The sounds that enter your ears the first time you hear a song are aural mirages. Just like the water you see is a deceiving combination of sunlight and heat, surface flatness and horizon lines, the first time you hear a song, you're rarely listening. You're in the car and yelling at the jackass who cuts you off at the merge. Or you're at your computer and your kid comes up to you and wants some water.
When it's not an environmental distraction, it's a mental or emotional one. We're pissed off at our coworker, or sad about the show we just watched, or distracted by the spat we just had with our spouse, or euphoric from news that our friend is in remission or got a new job. Or maybe we're just reading a magazine or frying an egg.
Even when you're listening intensely and intentionally, it can never be just you and a song. Few of us, especially adults, get the chance to approach a song tabula rasa. Ergo, replay.
Our connection with music is rarely about one night stands. If our bodies react physiologically to that moment when a song kisses our ear, licks our earlobe and whispers sweet nothings, then we'll by God find a way to meet that song again. We'll hunt it down and pay good money if we have to.
While we are not musically monogamous, we do seek long-term relationships. We want, as Howard Jones would say, an "Everlasting Love." We need a friend and a lover divine, in sonic form.
While dreamboat supermodel songs do exist, songs that are immediately hot and irresistible, whose charm and personality can survive all challenges for its love and affection, they're the exception. Not every song can be "Thunderstruck."* Most songs don't even want to be that skinny ass ho Rhodes Scholar who thinks she’s all that and a bag o’ chips, know what I'm sayin'?
Two weeks ago in New Orleans, we played a friendly game of "iPod Wars," a game where winning is as subjective as figure skating or Cupcake Wars, where your tastes are in the hands of the other ears in the game.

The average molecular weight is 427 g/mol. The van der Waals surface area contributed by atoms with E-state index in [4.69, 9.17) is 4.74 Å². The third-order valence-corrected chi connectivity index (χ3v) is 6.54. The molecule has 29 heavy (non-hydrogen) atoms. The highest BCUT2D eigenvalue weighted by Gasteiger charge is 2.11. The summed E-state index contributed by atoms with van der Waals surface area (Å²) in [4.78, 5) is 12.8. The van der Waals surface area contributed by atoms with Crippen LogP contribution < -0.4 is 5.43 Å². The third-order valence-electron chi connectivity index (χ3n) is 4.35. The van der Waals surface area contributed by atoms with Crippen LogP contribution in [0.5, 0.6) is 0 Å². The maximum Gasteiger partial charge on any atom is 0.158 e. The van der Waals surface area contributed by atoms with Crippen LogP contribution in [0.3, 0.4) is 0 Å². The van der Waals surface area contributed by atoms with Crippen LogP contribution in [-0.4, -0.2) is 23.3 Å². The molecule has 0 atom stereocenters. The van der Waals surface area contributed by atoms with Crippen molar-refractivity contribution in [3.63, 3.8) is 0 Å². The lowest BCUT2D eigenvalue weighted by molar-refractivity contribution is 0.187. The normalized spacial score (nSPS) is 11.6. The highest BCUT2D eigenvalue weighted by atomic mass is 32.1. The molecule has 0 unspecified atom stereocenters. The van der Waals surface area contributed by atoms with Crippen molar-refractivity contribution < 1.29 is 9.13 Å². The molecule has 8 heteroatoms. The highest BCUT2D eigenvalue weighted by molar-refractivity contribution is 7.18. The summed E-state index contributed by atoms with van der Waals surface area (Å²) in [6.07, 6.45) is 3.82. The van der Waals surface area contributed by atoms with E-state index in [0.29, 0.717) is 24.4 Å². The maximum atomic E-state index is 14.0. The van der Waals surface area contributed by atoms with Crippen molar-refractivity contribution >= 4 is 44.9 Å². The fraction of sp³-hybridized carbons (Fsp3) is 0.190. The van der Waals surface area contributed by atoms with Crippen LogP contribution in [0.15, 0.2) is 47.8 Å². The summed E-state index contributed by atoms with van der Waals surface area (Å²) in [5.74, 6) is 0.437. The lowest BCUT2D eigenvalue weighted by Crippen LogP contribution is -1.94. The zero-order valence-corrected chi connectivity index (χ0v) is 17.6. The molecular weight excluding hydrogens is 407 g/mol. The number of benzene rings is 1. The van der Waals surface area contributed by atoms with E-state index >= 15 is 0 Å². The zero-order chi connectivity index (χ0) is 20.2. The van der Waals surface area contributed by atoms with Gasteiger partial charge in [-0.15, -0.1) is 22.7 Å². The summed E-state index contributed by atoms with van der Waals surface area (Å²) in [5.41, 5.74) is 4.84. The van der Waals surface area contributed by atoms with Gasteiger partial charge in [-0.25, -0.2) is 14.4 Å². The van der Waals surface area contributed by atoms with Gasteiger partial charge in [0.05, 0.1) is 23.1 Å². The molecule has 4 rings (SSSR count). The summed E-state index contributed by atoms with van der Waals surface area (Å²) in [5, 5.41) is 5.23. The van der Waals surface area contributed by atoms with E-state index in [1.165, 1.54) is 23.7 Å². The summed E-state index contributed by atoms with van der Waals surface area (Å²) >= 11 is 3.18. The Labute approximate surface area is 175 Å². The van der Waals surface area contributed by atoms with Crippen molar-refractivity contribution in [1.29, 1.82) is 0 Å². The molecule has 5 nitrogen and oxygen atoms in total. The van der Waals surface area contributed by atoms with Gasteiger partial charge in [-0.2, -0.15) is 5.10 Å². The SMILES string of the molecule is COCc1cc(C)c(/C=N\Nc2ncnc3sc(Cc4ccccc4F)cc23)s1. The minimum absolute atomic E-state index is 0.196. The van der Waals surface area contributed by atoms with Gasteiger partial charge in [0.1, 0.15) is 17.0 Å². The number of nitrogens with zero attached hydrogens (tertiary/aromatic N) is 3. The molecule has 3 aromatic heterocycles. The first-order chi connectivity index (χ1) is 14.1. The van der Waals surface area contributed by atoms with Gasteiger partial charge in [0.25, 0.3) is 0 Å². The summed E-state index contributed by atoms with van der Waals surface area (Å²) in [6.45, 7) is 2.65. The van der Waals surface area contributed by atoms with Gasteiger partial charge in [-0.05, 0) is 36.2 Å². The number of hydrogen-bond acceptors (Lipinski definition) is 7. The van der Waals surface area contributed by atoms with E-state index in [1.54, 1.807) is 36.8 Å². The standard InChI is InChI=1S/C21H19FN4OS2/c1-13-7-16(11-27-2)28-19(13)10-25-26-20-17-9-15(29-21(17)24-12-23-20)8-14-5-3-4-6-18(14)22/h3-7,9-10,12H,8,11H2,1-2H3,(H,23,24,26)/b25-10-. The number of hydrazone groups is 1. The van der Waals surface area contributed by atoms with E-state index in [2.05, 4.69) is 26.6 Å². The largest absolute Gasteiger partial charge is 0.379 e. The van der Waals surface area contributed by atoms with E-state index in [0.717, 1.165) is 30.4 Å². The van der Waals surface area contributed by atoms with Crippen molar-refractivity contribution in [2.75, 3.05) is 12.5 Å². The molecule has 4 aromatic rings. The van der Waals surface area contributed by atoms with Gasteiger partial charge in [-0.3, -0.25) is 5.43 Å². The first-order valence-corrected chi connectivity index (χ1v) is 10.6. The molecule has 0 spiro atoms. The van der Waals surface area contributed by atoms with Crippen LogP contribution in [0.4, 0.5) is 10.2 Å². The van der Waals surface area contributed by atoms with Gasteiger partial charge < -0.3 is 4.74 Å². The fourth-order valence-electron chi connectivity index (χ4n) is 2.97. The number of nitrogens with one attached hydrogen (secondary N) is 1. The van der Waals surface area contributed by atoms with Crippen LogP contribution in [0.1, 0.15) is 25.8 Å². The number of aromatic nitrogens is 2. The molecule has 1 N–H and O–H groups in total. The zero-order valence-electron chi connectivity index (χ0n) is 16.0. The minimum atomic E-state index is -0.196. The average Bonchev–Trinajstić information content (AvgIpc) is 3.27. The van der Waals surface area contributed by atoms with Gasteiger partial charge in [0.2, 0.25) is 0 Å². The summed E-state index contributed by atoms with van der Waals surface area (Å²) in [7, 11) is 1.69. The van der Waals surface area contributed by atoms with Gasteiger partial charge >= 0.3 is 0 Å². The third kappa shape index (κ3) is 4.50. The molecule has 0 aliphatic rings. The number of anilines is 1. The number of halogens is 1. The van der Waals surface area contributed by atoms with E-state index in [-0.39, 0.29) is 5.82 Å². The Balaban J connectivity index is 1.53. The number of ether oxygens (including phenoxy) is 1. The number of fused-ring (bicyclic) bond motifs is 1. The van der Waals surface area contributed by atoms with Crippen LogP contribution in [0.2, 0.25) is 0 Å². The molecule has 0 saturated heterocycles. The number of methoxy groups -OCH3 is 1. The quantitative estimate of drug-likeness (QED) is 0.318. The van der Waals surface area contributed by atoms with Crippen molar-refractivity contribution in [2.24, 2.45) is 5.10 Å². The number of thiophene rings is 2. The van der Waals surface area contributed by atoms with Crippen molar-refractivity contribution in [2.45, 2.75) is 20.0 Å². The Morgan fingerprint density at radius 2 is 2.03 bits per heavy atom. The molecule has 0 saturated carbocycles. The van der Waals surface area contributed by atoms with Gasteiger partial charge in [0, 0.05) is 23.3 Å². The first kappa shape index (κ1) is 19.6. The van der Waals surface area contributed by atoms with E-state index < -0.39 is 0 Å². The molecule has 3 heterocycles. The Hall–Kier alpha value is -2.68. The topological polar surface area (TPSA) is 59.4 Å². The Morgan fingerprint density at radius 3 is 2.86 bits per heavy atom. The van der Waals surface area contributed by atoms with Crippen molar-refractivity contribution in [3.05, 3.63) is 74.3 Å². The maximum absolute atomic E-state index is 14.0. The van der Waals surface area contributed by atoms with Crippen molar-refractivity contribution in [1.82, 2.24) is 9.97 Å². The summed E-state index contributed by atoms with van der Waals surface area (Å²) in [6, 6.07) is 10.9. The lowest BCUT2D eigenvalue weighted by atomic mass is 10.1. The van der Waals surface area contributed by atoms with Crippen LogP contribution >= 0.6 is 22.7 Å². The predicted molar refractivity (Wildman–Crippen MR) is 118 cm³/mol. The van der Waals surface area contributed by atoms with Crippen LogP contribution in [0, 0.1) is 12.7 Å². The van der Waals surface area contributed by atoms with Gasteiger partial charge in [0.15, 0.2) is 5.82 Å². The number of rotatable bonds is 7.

iPOD WARS RULES: Each participant picks a song. Said song is played for the group, and the group rates it from 1-5. A song must score a 4.0 or above average to make the “finals,” which qualifies it for consideration on a group playlist. Go around the circle until someone passes out or a really hot chick walks by.
One of my opponents-slash-friends in the game played a song. "Hayloft" by Mother Mother. I rated it lower than the other two judges. It was sort of punky-pop catchy and had this annoying love it or hate it repetition going on. "My daddy's got a gun, you better run."
Last week, I got the new Nickel Creek album. Serendipitously, they cover "Hayloft" on the album. It's the most upbeat poppy moment on the whole album. I knew almost instantly when and where I'd heard it before, and the knowing -- just the knowing that I'd heard it, even though I'd been unimpressed -- made me like the song more.
My original score was lower than it should have been, but not due to bias against my opponent. In my musical reality at least half the songs I truly love, my “5-star songs” -- 465 and counting, at present -- weren’t beloved on first listen. I’m guessing half would have earned no more than 3 stars. Mediocre song.
On my iPod or in my iTunes, I don’t even rate songs from my “All New” playlist until I’m ready to remove them from the list, which usually takes five or six months. Judging one too early is dangerous.
So, while I enjoyed iPod Wars, the game inevitably leads to inferior CD mixes, right? In large part due to our inevitably flawed participation, our inability to see greatness in a song until its fourth or fifth or 20th replay.
* -- I only chose “Thunderstruck” as an excuse to embed this most awesome of covers below by 2Cellos. Enjoy or be ashamed of yourself.